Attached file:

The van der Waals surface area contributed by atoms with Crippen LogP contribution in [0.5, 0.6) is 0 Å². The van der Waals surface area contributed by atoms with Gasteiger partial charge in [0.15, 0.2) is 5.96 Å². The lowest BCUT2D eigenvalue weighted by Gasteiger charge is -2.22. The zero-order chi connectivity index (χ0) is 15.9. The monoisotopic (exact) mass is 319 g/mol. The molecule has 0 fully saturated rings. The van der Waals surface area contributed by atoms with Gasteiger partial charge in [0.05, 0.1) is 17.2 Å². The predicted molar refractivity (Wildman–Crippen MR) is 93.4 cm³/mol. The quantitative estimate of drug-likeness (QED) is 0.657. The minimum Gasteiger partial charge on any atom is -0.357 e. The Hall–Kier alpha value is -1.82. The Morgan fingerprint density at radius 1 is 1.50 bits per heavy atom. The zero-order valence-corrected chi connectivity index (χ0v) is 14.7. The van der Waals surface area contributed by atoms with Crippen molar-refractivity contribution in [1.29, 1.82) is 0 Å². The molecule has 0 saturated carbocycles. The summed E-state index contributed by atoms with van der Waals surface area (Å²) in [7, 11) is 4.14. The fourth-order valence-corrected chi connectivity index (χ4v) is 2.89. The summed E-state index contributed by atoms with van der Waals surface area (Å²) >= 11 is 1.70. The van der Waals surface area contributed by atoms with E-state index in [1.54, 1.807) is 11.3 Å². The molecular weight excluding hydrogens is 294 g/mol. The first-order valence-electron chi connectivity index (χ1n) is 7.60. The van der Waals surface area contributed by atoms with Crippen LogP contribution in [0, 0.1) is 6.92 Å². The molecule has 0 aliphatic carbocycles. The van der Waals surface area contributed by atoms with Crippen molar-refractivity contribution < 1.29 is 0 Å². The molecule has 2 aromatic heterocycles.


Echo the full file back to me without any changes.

The van der Waals surface area contributed by atoms with Crippen LogP contribution in [0.5, 0.6) is 0 Å². The van der Waals surface area contributed by atoms with Gasteiger partial charge in [0.15, 0.2) is 5.96 Å². The lowest BCUT2D eigenvalue weighted by Gasteiger charge is -2.22. The zero-order chi connectivity index (χ0) is 15.9. The monoisotopic (exact) mass is 319 g/mol. The molecule has 0 fully saturated rings. The van der Waals surface area contributed by atoms with Gasteiger partial charge in [0.05, 0.1) is 17.2 Å². The predicted molar refractivity (Wildman–Crippen MR) is 93.4 cm³/mol. The quantitative estimate of drug-likeness (QED) is 0.657. The minimum Gasteiger partial charge on any atom is -0.357 e. The Hall–Kier alpha value is -1.82. The Morgan fingerprint density at radius 1 is 1.50 bits per heavy atom. The zero-order valence-corrected chi connectivity index (χ0v) is 14.7. The van der Waals surface area contributed by atoms with Crippen molar-refractivity contribution in [1.29, 1.82) is 0 Å². The molecule has 0 saturated carbocycles. The summed E-state index contributed by atoms with van der Waals surface area (Å²) in [7, 11) is 4.14. The fourth-order valence-corrected chi connectivity index (χ4v) is 2.89. The summed E-state index contributed by atoms with van der Waals surface area (Å²) >= 11 is 1.70. The van der Waals surface area contributed by atoms with E-state index in [1.54, 1.807) is 11.3 Å². The molecular weight excluding hydrogens is 294 g/mol. The first-order valence-electron chi connectivity index (χ1n) is 7.60. The van der Waals surface area contributed by atoms with Crippen LogP contribution in [0, 0.1) is 6.92 Å². The molecule has 0 aliphatic carbocycles. The van der Waals surface area contributed by atoms with Crippen molar-refractivity contribution < 1.29 is 0 Å². The molecule has 2 aromatic heterocycles.